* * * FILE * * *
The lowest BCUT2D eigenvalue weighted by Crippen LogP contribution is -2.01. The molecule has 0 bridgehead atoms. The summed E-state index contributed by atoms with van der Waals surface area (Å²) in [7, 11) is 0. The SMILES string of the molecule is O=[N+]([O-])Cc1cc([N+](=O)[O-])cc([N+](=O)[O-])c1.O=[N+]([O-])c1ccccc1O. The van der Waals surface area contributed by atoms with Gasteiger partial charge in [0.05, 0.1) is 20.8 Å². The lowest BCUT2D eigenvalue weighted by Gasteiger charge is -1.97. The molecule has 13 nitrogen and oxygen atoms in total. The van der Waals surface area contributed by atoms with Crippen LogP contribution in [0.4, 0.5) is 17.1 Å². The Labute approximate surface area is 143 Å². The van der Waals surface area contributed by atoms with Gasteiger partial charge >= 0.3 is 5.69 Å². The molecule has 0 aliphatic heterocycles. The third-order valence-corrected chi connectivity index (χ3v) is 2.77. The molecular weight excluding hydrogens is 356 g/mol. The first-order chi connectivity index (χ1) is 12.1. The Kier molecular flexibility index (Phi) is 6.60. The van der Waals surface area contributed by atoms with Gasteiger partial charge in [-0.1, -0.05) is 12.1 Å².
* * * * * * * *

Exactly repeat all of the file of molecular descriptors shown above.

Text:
The lowest BCUT2D eigenvalue weighted by Crippen LogP contribution is -2.01. The molecule has 0 bridgehead atoms. The summed E-state index contributed by atoms with van der Waals surface area (Å²) in [7, 11) is 0. The SMILES string of the molecule is O=[N+]([O-])Cc1cc([N+](=O)[O-])cc([N+](=O)[O-])c1.O=[N+]([O-])c1ccccc1O. The van der Waals surface area contributed by atoms with Gasteiger partial charge in [0.05, 0.1) is 20.8 Å². The lowest BCUT2D eigenvalue weighted by Gasteiger charge is -1.97. The molecule has 13 nitrogen and oxygen atoms in total. The van der Waals surface area contributed by atoms with Crippen LogP contribution in [0.4, 0.5) is 17.1 Å². The Labute approximate surface area is 143 Å². The van der Waals surface area contributed by atoms with Gasteiger partial charge >= 0.3 is 5.69 Å². The molecule has 0 aliphatic heterocycles. The third-order valence-corrected chi connectivity index (χ3v) is 2.77. The molecular weight excluding hydrogens is 356 g/mol. The first-order chi connectivity index (χ1) is 12.1. The Kier molecular flexibility index (Phi) is 6.60. The van der Waals surface area contributed by atoms with Gasteiger partial charge in [-0.1, -0.05) is 12.1 Å².